Guardians of the Arab State: When Militaries Intervene in Politics, from Iraq to Mauritania

Guardians of the Arab State: When Militaries Intervene in Politics, from Iraq to Mauritania

by Florence Gaub




Guardians of the Arab State explains clearly and concisely how and why military organizations become involved in politics across the Middle East and North Africa, identifying four key factors: a high degree of organizational capacity, clear institutional interest, a forgiving population and weak civilian control.

Looking at numerous case studies ranging from Mauritania to Iraq, the book finds that these factors are common to all Arab countries to have experienced coups in the last century. It also finds that the opposite is true in cases like Jordan, where strong civilian control and the absence of capacity,
interest, or a positive public image made coup attempts futile. Gaub also convincingly argues that the reasons are structural rather than cultural, thereby proving a counter-narrative to conventional explanations, which look at Arab coups along religious or historical lines. In essence, the questions addressed herein lead back to issues of weak statehood, legitimacy, and resource constraints - all problems the Arab world has struggled with since independence. Guardians of the Arab State picks up where previous literature on Middle Eastern military forces dropped the debate, and provides an updated and insightful analysis into the soul of Arab armies.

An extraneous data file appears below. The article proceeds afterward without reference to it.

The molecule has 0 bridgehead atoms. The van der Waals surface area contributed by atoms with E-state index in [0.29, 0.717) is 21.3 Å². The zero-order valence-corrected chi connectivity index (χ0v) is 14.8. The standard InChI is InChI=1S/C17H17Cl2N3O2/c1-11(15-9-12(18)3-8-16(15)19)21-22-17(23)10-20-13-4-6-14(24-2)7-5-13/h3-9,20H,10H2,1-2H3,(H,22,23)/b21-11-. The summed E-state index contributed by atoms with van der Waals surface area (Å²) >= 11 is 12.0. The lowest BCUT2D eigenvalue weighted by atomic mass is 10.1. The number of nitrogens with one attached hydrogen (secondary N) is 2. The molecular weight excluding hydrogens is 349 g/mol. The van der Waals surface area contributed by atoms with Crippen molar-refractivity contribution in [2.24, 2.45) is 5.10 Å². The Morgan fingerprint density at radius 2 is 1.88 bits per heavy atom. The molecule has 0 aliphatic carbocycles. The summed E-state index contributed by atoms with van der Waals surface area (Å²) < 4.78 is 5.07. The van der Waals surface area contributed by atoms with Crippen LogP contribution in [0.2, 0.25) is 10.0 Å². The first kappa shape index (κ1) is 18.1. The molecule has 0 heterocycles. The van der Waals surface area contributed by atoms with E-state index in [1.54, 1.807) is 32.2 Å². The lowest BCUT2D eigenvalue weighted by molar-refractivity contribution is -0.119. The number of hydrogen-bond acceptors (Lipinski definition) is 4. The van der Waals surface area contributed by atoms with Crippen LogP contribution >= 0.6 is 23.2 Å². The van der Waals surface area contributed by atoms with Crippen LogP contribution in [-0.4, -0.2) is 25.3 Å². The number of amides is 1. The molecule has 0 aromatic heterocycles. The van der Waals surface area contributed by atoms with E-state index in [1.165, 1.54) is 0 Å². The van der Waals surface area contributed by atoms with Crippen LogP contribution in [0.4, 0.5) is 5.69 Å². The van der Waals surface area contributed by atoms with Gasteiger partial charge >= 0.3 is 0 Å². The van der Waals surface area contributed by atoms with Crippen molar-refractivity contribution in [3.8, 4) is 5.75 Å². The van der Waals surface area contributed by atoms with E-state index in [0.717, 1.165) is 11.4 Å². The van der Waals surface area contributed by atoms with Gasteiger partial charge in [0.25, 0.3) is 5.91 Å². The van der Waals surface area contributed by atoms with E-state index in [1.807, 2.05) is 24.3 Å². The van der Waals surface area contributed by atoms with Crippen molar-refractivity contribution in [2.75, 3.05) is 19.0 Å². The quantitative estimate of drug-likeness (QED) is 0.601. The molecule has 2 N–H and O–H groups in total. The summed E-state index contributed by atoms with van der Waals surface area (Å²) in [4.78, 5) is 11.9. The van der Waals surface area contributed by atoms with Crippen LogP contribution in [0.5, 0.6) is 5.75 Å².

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Product Details

ISBN-13: 9780190697617
Publisher: Oxford University Press
Publication date: 09/01/2017
Pages: 224
Product dimensions: 8.80(w) x 5.90(h) x 1.00(d)

About the Author

Florence Gaub is a senior analyst at the European Union Institute for Security Studies, where she heads the Middle East program. Her research focuses on conflict, war and armed forces in the Arab world.

Table of Contents

1 Introduction: Of Kingmakers and Game-changers 1

2 The View from Within: Military Reasons 7

Institutional capacity: because they can 7

Military interests: because they want to 28

3 The Company they Keep: Socio-Political Reasons 51

Civil-military relations undone: because there is nobody else 51

Social capital: because they're allowed to 76

4 Models of Non-Political Armies 101

The failed force who couldn't Iraq, Libya, Yemen 101

The professional force who won't: Lebanon, Tunisia 119

5 Models of Potentially Political Armies 137

The capable force that is checked: Jordan, Syria, Saudi Arabia 137

The Jordanian military: from tribal to royal 138

The political force which will: Egypt, Algeria 162

Conclusion: The Four Preconditions of Coups, and their Aftermath 181

Notes 187

Bibliography 225

Index 257

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